Saransk: Messi, a two-year-eight-month-old cougar, lives with Maria and Aleksandr Dmitriev in a one-bedroom apartment in the Russian city of Penza, not in a very different environment from any other pet cat or a dog in the country.
Maria, 28, and the 38-year-old Aleksandr are both psychologists by education and fell in love at first sight of Messi at the Penza zoo when he was a sickly eight-month-old cub.
He was one of three Puma cubs born at Saransk zoo who were named after famous international players — Suarez and Neymar were the others — to celebrate the Russian city hosting four matches in the group stages of the World Cup. Messi was sold to the Penza zoo when he was three months old.
“We are not soccer fans... we didn’t even know soccer rules,” Aleksandr told Reuters, while stroking the puma.
“But since Saransk named this cat after Lionel Messi, we, who were entirely indifferent about soccer, cheer for Argentina team simply because of our Messi.”
The Dmitrievs already had a sphynx cat named Kira but Aleksandr always wanted a big cat and they decided to bring Messi home after offering a high price to the zoo authorities. The two cats, however, don’t get along and have clearly demarcated areas in the apartment.
Messi was smaller than a normal puma due to his early health problems and needed a lot of medical attention and care. The Dmitrievs took their parenthood seriously.
They have converted their hallway into Messi’s den which has a tree in the corner and a hiding hole while the walls are made from bamboo to act as scratching posts.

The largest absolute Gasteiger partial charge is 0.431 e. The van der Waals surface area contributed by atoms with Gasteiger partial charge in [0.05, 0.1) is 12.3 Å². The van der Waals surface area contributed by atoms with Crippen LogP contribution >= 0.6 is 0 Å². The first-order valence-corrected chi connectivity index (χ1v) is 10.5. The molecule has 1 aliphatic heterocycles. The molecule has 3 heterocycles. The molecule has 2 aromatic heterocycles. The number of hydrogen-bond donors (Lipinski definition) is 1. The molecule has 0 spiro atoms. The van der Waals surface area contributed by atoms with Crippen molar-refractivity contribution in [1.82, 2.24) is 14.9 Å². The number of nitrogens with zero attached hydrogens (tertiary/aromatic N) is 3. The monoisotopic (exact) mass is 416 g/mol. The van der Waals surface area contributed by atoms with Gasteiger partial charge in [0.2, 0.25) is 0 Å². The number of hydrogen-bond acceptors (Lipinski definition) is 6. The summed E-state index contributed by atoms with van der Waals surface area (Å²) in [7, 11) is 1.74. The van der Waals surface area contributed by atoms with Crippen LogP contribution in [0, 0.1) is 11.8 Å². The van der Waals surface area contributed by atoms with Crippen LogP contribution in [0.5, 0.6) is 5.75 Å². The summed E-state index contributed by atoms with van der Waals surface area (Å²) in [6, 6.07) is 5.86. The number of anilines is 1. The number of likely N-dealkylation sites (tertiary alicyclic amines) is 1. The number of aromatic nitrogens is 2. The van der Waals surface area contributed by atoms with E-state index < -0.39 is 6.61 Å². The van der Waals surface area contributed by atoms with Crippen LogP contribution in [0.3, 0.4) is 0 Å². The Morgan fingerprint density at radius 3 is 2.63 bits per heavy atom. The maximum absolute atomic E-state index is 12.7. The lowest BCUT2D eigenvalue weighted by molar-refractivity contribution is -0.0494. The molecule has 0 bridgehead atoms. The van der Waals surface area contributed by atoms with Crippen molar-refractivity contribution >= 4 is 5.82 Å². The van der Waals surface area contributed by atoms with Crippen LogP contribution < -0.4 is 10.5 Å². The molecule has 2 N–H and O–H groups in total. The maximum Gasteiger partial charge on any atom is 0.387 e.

They have also set up a mirrored wall on which Messi watches his reflection while strolling in the hallway. But Messi’s favorite pastime is climbing on the toilet window and staring out of it at the vast grassland surrounding the apartment.
“He is just an ordinary cat, but a big one. He has all the habits of a cat,” said Aleksandr, with Messi in tow during an evening stroll.
Like any other cat, Messi loves playing with soft toys and also has a miniature soccer ball in his possession, which was gifted to him by a Brazilian journalist.
While his passing and dribbling skills are not as mesmerizing as those of his namesake, Messi likes playing with the ball, which doubles up as an object to bite.
He is already a social media sensation with his Youtube videos being watched by thousands while his Instagram account has over 400,000 followers. Maria manages the social media accounts dedicated to the puma.
“He does not realize that he is a star and, thank God, as stars usually have demands... He lives here without any special treatment. He eats what we eat, he sleeps where we sleep.
“He does not demand a separate bed and he does not ask for royal shrimps for breakfast.”
The Dmitrievs spend 20,000-40,000 roubles (roughly about $300-$600) every month on Messi’s food, which is raw meat, and have had to make a number of alterations to their personal and social life.
Options for holiday now only include destinations in driving distance although finding a hotel that will take him is problematic.
Aleksandr, who works as a deputy manager at a local printing house, also cannot slip out for a drink with friends until after eight in the evening because he needs to take Messi for a walk.
Messi currently responds to about 10 commands from Aleksandr but finding a wild animal handler to train him proved futile. A place was finally found at a dog training school where he picked up basic instructions with other canines.
The Dmitrievs still have to deal with environmental and animal rights activists who want Messi to be shifted to a wildlife reserve or a sanctuary.
But the owners believe he would not survive with other animals as he is not trained to live in the wild on his own.